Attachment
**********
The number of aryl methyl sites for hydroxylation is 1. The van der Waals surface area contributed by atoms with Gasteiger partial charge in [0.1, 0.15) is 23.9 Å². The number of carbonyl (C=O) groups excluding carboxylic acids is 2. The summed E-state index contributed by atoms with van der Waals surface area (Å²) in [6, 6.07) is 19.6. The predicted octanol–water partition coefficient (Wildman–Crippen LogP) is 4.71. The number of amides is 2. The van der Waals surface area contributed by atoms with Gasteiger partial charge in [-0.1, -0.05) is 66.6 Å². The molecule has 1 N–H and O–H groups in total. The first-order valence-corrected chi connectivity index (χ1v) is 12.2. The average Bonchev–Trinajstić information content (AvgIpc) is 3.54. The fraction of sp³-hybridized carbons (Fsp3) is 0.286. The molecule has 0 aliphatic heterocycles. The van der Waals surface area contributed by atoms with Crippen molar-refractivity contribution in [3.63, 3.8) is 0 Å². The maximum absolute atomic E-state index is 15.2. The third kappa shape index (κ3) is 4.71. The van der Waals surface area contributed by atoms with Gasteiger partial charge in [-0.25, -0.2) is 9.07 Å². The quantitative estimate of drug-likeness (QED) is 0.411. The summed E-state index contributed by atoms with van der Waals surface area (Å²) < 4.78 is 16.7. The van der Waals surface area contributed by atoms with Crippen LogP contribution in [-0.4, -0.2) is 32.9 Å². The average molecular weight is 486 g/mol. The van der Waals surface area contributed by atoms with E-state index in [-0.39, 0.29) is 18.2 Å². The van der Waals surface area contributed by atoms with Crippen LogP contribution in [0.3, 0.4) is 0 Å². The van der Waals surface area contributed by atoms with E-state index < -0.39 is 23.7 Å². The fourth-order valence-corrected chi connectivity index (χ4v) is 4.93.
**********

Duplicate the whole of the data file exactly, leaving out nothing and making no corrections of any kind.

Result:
The number of aryl methyl sites for hydroxylation is 1. The van der Waals surface area contributed by atoms with Gasteiger partial charge in [0.1, 0.15) is 23.9 Å². The number of carbonyl (C=O) groups excluding carboxylic acids is 2. The summed E-state index contributed by atoms with van der Waals surface area (Å²) in [6, 6.07) is 19.6. The predicted octanol–water partition coefficient (Wildman–Crippen LogP) is 4.71. The number of amides is 2. The van der Waals surface area contributed by atoms with Gasteiger partial charge in [-0.1, -0.05) is 66.6 Å². The molecule has 1 N–H and O–H groups in total. The first-order valence-corrected chi connectivity index (χ1v) is 12.2. The average Bonchev–Trinajstić information content (AvgIpc) is 3.54. The fraction of sp³-hybridized carbons (Fsp3) is 0.286. The molecule has 0 aliphatic heterocycles. The van der Waals surface area contributed by atoms with Crippen molar-refractivity contribution in [3.63, 3.8) is 0 Å². The maximum absolute atomic E-state index is 15.2. The third kappa shape index (κ3) is 4.71. The van der Waals surface area contributed by atoms with Gasteiger partial charge in [-0.25, -0.2) is 9.07 Å². The quantitative estimate of drug-likeness (QED) is 0.411. The summed E-state index contributed by atoms with van der Waals surface area (Å²) < 4.78 is 16.7. The van der Waals surface area contributed by atoms with Crippen LogP contribution in [-0.4, -0.2) is 32.9 Å². The average molecular weight is 486 g/mol. The van der Waals surface area contributed by atoms with E-state index in [-0.39, 0.29) is 18.2 Å². The van der Waals surface area contributed by atoms with Crippen LogP contribution in [0.3, 0.4) is 0 Å². The van der Waals surface area contributed by atoms with E-state index < -0.39 is 23.7 Å². The fourth-order valence-corrected chi connectivity index (χ4v) is 4.93.